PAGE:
The cockpit locker lids on Live Magic were quite worn when I bought her 2 years ago. Since then thanks to them soaking up the rain they have worn quite quickly and have also been allowing water into the cockpit lockers. Thankfully this is only rain water but having to taste bilge water is not on my list of fun activities on a boat!
This year I have decided to replace the lids and will be painting them to match the rest of the deck. To begin, I bought a sheet of WBP plywood 18mm thick. This is the thickness of the existing lids and makes them flush with the cockpit seats. Although many would use marine ply for this application there is simply no need. The difference between WBP and marine ply is purely one of quality, with marine having no internal voids or filler. WBP is made of the same wood and uses the same glues but there may be some small voids and some filler used. Since I'm painting the lids anyway I'm happy to fill any remaining voids, and will be fully sealing the wood to keep moisture out. If I was planning on a varnish finish then marine ply would have been ncessary to make the lids look better.
Plywood sheets have an interesting pricing structure where a sheet is only very slightly more than half a sheet which is only slightly more than a quarter sheet, so I recommend buying a full sheet so you have sufficient spare material in case of mistakes, and also to allow for defects to be worked around, so you can choose the best piece for your lids. It's worth mentioning that a full sheet won't fit in a car so you may need to use a van, roof rack, or cut it in the shop or carpark to get it home. Alternatively you could get it delivered by the shop.
Next comes the cutting. Lay out the sheet on some saw horses and find the best parts. Place the old locker lids on top and draw around them, or measure the holes and mark them out. When drawing around old lids, you may need to mark the general dimensions and then fill in lines with a straight edge afterwards if like mine they are very worn. Use a table saw if available or circular saw if not. Don't use a jigsaw if you can help it as you'll struggle to get straight lines. It may be easier to cut rough rectangles around the shapes before the final cut so that you're working with smaller pieces of wood which are more controllable on the saw. At this stage, try the lids on the boat and mark up any hinges and locks for cutting. You may also want to write "top" or "front" for reference if you have odd shapes.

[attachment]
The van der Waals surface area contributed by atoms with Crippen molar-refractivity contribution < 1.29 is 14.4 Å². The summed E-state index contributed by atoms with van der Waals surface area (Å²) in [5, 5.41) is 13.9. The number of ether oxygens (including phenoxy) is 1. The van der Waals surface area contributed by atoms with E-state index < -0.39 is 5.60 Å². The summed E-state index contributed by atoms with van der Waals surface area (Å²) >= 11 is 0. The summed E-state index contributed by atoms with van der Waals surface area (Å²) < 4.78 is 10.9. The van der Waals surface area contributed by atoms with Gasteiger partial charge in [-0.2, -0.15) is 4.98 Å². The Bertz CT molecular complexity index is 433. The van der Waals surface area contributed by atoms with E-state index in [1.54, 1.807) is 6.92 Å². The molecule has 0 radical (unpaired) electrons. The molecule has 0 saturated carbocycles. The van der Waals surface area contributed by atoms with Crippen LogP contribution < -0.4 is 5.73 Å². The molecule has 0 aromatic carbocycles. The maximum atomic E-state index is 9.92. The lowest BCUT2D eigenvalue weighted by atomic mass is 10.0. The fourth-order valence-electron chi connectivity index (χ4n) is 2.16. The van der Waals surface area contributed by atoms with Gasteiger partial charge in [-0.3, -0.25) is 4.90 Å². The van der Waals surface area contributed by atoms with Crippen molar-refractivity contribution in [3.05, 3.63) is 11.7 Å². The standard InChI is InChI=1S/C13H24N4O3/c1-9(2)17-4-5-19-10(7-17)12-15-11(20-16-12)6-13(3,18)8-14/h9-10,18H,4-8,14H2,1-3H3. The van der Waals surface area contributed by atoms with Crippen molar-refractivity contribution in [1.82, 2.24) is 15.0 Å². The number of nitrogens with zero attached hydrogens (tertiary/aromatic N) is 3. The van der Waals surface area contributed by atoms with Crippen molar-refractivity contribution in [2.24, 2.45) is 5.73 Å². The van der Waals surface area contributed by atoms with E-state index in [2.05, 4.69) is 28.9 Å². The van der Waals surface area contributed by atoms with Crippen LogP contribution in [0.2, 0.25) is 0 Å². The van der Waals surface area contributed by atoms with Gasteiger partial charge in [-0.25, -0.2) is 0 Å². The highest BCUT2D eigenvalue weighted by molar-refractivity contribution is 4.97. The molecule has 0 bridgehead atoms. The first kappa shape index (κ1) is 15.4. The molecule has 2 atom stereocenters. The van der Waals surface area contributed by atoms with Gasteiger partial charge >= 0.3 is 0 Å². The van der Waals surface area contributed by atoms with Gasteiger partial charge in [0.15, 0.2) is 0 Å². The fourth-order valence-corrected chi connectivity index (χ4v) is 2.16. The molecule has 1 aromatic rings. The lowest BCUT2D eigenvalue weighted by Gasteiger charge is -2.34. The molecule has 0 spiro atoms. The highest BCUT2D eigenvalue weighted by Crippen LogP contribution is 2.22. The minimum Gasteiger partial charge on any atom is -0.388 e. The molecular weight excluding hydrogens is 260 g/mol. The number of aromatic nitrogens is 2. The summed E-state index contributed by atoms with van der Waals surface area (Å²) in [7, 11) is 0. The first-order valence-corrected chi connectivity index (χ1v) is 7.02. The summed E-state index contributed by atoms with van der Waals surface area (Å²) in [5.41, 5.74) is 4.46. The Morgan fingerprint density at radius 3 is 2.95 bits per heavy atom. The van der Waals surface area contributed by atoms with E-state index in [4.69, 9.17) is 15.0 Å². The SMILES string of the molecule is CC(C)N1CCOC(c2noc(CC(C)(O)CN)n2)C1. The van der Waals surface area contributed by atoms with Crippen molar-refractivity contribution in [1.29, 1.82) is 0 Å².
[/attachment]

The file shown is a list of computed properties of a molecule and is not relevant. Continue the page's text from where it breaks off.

Once you've cut the shapes out you'll want to do some finishing. First and foremost, use a very sharp plane to straighten all edges. Because plywood is laid up with opposing grains for stability a blunt plain will tend to rip the end grains so make sure it is sharp before starting. Remember that a plane is to flatten the bumps and sandpaper is for smoothing to a finish. There is no point trying to sand something flat, even with an electric sander, you'll get bored long before you achieve your goal! I decided to cut the hinges into the lids to give a tighter fit. To do this you can either go the traditional chisel route, or use a router. I used a router, and clamped the lid to the side of my workbench to do this. Make sure they are very securely mounted before using a router. I first cut the ends square with a chisel to get a good finish, and then routed between these marks. I set a standard routing bit to a depth appropriate for the hinges and made the cuts. Next, I used a curved bit to round the front tops to match that of the boat and to provide a more resilient shape. A perfect square edge will wear very badly so try to avoid these anywhere on the lids, and always round off the corners a little with sand paper.
Once all hinges and locks have been cut in, start sanding. An electric sander is fine for this but you'll probably also need a flat block of wood and some hand paper for the fine detail work. Start off with 80 grit and work down to 120 or 160 for a fine finish, making sure to round off corners where appropriate.
To finish, I decided to apply two coats of exterior varnish to seal the wood, sanding with 160 grit between coats. After these, a final sanding and then the painted finish gets rolled on just as I did with the deck. The top side will have a non slip finish using non slip pearls. Don't try to save money and use sand here as it destroys expensive sailing gear. The pearls are only a couple of pounds even at a chandlers and since they are plastic will not wear out your oilies as quickly.
I'll post pictures later this week of the finished lids when they are done (and the new washboards!) and then hopefully some of them on the boat next weekend.